Property Council executive director Chris Mountford among development in West End. Pic Jono Searle.CONFIDENCE in Queensland’s property market has fallen for the first time in nearly two years on the back of the latest tax grab proposed by the state government.The ANZ/Property Council Survey released today, taken in the weeks either side of the November state election, has recorded a drop of two index points for Queensland in the March 2018 quarter — the first decline in 20 months.The state now has the lowest confidence levels of all Australian jurisdictions.The re-elected Palaszczuk Government has announced plans to increase land tax rates by 2.5 per cent on properties worth more than $10 million and more than double the tax rate for foreign investors from 3 to 7 per cent.GET THE LATEST REAL ESTATE NEWS DIRECT TO YOUR INBOX HEREProperty Council Queensland executive director Chris Mountford said the results confirmed industry concern about the proposed property tax hikes, which he argued would hurt jobs growth and home values.“At a time when we need to do more to catch up with other markets, increasing taxes on property is a big economic risk,” Mr Mountford said.“The impact of these proposed tax increases can already be seen in the figures.“Forward work schedules, staffing level expectations, and Queensland’s economic growth predictions are all down.”The ANZ/Property Council Survey Queensland results for the March quarter of 2018.The Property Council is urging the Government to reverse the proposed tax increases, saying ordinary Queenslanders would pay the price because businesses would be forced to pass on the cost to consumers.“The proposed land tax hike is ultimately going to flow through to affect capital values, and impose higher rents and costs on businesses,” he said.“I think there’s a general lack of understanding that foreign buyers are a key ingredient to getting new housing construction starts going.“If we’re making it harder for those people to invest in Queensland, ultimately that’s going to flow through to lower levels of activity.”The latest ANZ/Property Council Survey shows a drop in confidence in the Queensland property industry. Photo: Glenn Hunt/Getty Images.For the last two years, Queensland has consistently lagged behind the major states when it comes to confidence, only remaining in front of Western Australia, where the end of the resources boom created significant economic challenges.More from newsParks and wildlife the new lust-haves post coronavirus22 hours agoNoosa’s best beachfront penthouse is about to hit the market22 hours agoBut the latest survey shows a surge in confidence in WA.“Clearly confidence is starting to return to the WA market,” Mr Mountford said.“They’ve turned a corner and yet we haven’t had that sentiment shift.“If anything, we’re still bumbling along behind the other states.”New homes under construction in Mango Hill, north of Brisbane. The latest ANZ/Property Council Survey shows a drop in confidence in the Queensland property industry. Image: AAP/Dan Peled.But ANZ senior economist Daniel Gradwell said that he was not too concerned about the confidence drop in Queensland during the quarter,“Overall sentiment is still sitting at pretty solid levels, even though it has dropped off recently,” Mr Gradwell said.LAP UP LAKESIDE LUXURY“I think it’s fair to say Queensland has essentially moved past its mining-related downturn.“We’re starting to see economic activity improve, particularly across the labour market with unemployment at its lowest level in about four years.“So confidence is already translating into actual economic activity.”The latest ANZ/Property Council Survey shows a drop in confidence in the Queensland property industry. Photo: Glenn Hunt/Getty Images.St George Economics noted in its latest economic outlook for Queensland that the state’s economic growth had picked up over the past year, with business investment gaining momentum, commercial construction strengthening and robust employment growth.HOME BUYERS SKIP CRUCIAL CHECKSNationally, the survey reveals New South Wales has lost its throne to Victoria as the property industry with the strongest outlook.It gathered responses from 1374 professionals within the residential and commercial property sector.“It’s a large sample size, so we’re confident it’s reflective of what’s actually happening on the ground,” Mr Gradwell said.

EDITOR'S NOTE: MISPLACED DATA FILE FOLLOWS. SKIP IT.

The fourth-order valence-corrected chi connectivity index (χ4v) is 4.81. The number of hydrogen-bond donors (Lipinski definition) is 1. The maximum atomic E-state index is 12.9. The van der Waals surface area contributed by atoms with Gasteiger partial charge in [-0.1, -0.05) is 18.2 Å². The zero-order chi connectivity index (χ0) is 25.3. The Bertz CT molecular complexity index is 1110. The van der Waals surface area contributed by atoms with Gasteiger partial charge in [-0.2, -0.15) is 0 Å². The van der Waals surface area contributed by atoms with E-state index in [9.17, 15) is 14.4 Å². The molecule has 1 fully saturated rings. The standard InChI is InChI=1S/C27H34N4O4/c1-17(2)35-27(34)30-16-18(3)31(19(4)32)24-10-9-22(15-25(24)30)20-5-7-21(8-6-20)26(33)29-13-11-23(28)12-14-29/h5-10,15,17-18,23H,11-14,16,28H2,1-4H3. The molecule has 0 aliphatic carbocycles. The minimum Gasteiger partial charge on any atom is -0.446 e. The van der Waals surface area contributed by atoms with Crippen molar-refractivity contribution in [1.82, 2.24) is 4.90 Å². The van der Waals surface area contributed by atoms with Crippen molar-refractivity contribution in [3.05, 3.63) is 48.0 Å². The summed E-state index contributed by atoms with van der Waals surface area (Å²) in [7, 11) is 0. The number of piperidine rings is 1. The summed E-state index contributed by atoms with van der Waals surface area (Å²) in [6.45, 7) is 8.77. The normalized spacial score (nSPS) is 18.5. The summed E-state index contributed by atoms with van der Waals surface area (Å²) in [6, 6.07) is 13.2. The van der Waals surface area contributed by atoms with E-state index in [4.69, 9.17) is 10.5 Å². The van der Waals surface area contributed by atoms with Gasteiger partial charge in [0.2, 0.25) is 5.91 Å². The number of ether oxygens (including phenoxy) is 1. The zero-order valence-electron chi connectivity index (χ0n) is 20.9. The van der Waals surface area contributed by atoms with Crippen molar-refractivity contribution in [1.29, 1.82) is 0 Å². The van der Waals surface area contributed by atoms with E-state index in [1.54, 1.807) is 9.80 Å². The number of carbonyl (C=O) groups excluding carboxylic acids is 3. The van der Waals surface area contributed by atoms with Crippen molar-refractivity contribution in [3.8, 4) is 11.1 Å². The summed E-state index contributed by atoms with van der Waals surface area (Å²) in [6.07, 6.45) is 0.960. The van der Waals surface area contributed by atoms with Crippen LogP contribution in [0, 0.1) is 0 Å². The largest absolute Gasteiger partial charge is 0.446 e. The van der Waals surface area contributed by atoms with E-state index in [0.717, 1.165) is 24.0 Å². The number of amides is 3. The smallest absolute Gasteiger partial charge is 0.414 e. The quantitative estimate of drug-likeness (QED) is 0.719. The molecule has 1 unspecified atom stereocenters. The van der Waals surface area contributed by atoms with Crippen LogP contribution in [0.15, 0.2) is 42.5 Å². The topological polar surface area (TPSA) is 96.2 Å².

Publica, Switzerland’s largest pension fund, has appointed Doris Bianchi as its new director, effective 1 November. She succeeds Dieter Stohler, who will leave the scheme on 30 September.Bianchi, who holds a doctorate in law, is currently personal adviser to Alain Berset, head of the Federal Department of Home Affairs (FDHA). The department oversees mainly OASI (state pension) and health services matters.In her current role, Bianchi supports the head of the FDHA especially on issues relating to health policy and statistics.Prior to joining the Home Affairs Department, Bianchi was the executive secretary of the Swiss Trade Union Federation (SGB), where she was responsible for social security issues since 2011. She is an expert in the Swiss second pillar pension system, the occupational pensions, or zweite Säule. She chaired the board of the replacement occupational pension scheme Stiftung Auffangeinrichtung BVG, or Fondation Institution Suppletive LPP , and the security fund.The Kassenkommission, the highest institution at Publica with supervisory authority over the management team, is convinced that Bianchi is the right pick for the success of the pension fund, it said in a statement.Publica is an independent pension institution operating under public-law fund managing the assets of 20 Swiss public pension schemes – 13 of which are open and seven closed – which comes close to CHF41bn (€38bn) as of December 31, 2019. IIn a previous interview with IPE, the head of asset management at Publica, Stefan Beiner, said the fund was working on three timeframes depicting different scenarios to navigate the COVID-19 crisis.Looking for IPE’s latest magazine? Read the digital edition here.